We can speculate, of course, as to what she does. Perhaps she decides a mere three seconds after the story ends, or maybe she stands on the dock, unable to move until she eventually dies. Maybe she’s carted away by dock workers. These are interesting ideas to ponder, but as far as the story Joyce wrote, they’re wholly beside the point. In another story, they might not be.

So here’s how this relates to my writer’s block: As a reader, it’s rather simple to analyze these kinds of stories and discuss why they do or don’t work for me. As a writer, though, looking at a story in progress, trying to force myself to commit to a follow-through, I sometimes feel like Eveline as she stands at the dock trying to decide whether to leave and face an uncertain future with Frank or remain and stay with what she has:

[Frank] rushed beyond the barrier and called to her to follow. He was shouted at to go on but he still called her. She set her white face to him, passive, like a helpless animal. Her eyes gave him no sign of love or farewell or recognition.

Yep. That’s me, writing a story. Every time.

Shrinking Myself: Reshaping My Life, One Late-Night Snack at a Time

I’m about to write here on a topic I’ve rarely discussed with anyone outside a small circle of people. It’s no big secret, and it’s nothing I’m ashamed of. Well, maybe I am, just a little, but I’ll get over it. Plus, I’m a writer. I write about things, and this is one of those things.

Okay, here it is: I’m overweight. (But not as overweight as I was six weeks ago. More on this in a few paragraphs.)

Every six months, I go to the doctor for my regular checkup, and for the most part, everything always looks good. My slight hypertension is under control with the help of medication, and my HDL cholesterol (the good variety) is occasionally just a tad low, but the fact is I’m far healthier than I have any right to be. I have sleep apnea, which is probably made worse by my weight, but that’s been issue since I was a kid, and I’ve been successfully using a CPAP since 2005. My joints are in remarkably good condition, considering my age and weight, and that’s probably due to the fact that I never played high school sports.

Still, I’ve come to the conclusion that I’ve pushed it health-wise too far for too long.

There’s a reason I’m discussing this publicly, and for the most part, my motives are selfish.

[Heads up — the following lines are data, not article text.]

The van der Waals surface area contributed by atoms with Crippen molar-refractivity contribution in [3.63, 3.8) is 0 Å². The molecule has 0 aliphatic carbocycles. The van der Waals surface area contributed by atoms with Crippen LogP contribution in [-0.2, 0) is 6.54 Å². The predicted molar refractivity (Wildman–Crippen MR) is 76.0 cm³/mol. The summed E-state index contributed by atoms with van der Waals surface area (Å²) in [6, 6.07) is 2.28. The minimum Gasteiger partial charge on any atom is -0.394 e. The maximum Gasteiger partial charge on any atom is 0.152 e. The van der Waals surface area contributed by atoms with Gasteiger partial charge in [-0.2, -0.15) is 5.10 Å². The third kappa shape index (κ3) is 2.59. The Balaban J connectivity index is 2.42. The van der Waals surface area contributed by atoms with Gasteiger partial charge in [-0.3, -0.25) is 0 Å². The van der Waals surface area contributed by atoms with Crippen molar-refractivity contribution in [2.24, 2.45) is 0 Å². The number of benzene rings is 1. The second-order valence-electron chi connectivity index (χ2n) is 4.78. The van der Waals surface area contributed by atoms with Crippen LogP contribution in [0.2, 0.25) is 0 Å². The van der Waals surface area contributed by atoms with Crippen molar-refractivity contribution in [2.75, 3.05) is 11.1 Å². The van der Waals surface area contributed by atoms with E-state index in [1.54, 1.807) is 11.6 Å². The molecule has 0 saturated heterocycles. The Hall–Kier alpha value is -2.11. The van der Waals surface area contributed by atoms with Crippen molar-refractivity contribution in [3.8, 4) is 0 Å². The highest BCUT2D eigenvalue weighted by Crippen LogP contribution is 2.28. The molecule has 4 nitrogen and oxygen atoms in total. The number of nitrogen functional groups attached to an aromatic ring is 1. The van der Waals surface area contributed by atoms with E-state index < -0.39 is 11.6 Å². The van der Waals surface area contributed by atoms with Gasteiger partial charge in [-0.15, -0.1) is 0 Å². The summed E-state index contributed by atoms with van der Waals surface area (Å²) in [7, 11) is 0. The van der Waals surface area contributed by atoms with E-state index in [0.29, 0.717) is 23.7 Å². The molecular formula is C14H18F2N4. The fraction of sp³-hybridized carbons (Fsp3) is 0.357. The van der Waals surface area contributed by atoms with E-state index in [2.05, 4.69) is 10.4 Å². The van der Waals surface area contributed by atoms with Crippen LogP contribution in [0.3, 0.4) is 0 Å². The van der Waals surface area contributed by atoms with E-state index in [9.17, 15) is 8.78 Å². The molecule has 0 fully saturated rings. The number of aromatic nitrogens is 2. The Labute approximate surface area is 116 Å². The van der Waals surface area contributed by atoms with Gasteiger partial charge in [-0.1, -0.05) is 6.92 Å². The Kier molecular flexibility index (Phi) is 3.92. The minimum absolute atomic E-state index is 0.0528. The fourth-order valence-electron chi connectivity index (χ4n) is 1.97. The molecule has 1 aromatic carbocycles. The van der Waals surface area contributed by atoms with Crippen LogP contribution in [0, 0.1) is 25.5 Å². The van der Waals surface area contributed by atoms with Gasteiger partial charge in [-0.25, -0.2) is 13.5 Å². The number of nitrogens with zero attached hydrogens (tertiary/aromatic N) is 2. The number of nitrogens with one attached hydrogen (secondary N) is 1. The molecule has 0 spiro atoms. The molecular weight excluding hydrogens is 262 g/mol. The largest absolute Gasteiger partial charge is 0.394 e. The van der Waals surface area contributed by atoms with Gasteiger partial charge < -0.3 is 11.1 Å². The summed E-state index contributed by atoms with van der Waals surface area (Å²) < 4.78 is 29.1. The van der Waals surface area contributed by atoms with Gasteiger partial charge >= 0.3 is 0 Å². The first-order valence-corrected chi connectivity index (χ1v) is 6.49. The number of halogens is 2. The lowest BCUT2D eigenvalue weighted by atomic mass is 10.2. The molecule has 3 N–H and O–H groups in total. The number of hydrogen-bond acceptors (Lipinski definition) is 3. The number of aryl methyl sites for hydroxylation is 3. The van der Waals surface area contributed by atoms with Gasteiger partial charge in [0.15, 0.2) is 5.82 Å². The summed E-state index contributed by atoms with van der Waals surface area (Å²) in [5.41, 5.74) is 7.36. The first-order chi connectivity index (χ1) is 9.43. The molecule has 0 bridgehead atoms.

• I Want to Create Accountability: I want people to know what I’m doing, but even more importantly, I want to know that people know. If that guilts or shames me into doing what’s right, then I’m golden.
  • I’m Open to Suggestions: I know other people may have insights into what I’m going through, and I’d appreciate any advice offered.
  • I’d Like Support: Honestly, I’d like some positive feedback and encouragement. What can I say? I’m a weak man.
  • I’m Hoping to Inspire Someone Else: Who knows? Maybe what I’m doing could help someone else. Hey, I said my motives were mostly selfish.

Here’s the good news: Over the past nine weeks–since Memorial Day, to be exact–I’ve lost close to twenty pounds, which puts me a little over one-third of the way to my primary goal. And I haven’t been starving myself. Here’s an overview of what I’ve been doing so far with encouraging results:

  • Exercising at least every other weekday, I usually do forty-five minutes of aerobics, stationary bike, elliptical trainer, or brisk walking. I do it every day when possible, but I don’t beat myself up too much if I miss one day.
  • On one or both weekend days, my wife and I look for a place to go hiking, the longer the walk and the higher the elevation, the better. Fortunately, Colorado has no shortage of viable candidates.
  • I’ve been keeping my daily calorie intake to around 1,700 calories. To calculate this, I’ve been using a multi-platform calorie-tracking app, MyFitnessPal, which I’ve found to be useful. That’s probably partly me, though: I get into charts, graphs, and spreadsheets. Also, I read (and am now re-reading) an excellent book by psychiatrist Roger Gould titled Shrink Yourself, which deals with a lot of the issues surrounding eating habits.
  • As I said before, I’m refraining from eating after 8:30, which has always been a huge thing for me. Late-night grubbing is something I’ve done since I was a kid. I even did it when I was in the military, but I was so active in those days that it didn’t really affect me.
  • Weekends aren’t as regimented. In fact, I make a point of letting myself get some of the “treats” I don’t have during the week: dessert, one or two comfort foods or ethnic favorites like Thai, Indian, or Mexican.

But here’s the thing. Diets don’t work, binge exercising doesn’t work, deprivation doesn’t work. They may be useful in the short run, but they rarely last. One of the finest nuggets of wisdom I ever read about behavior went along the lines of “No matter what life changes you make, eventually, you’ll always have a tendency to be you.” The advice wasn’t as pessimistic as it might sound, by the way. The point was, essentially, that it’s unreasonable to expect big life alterations to be easy.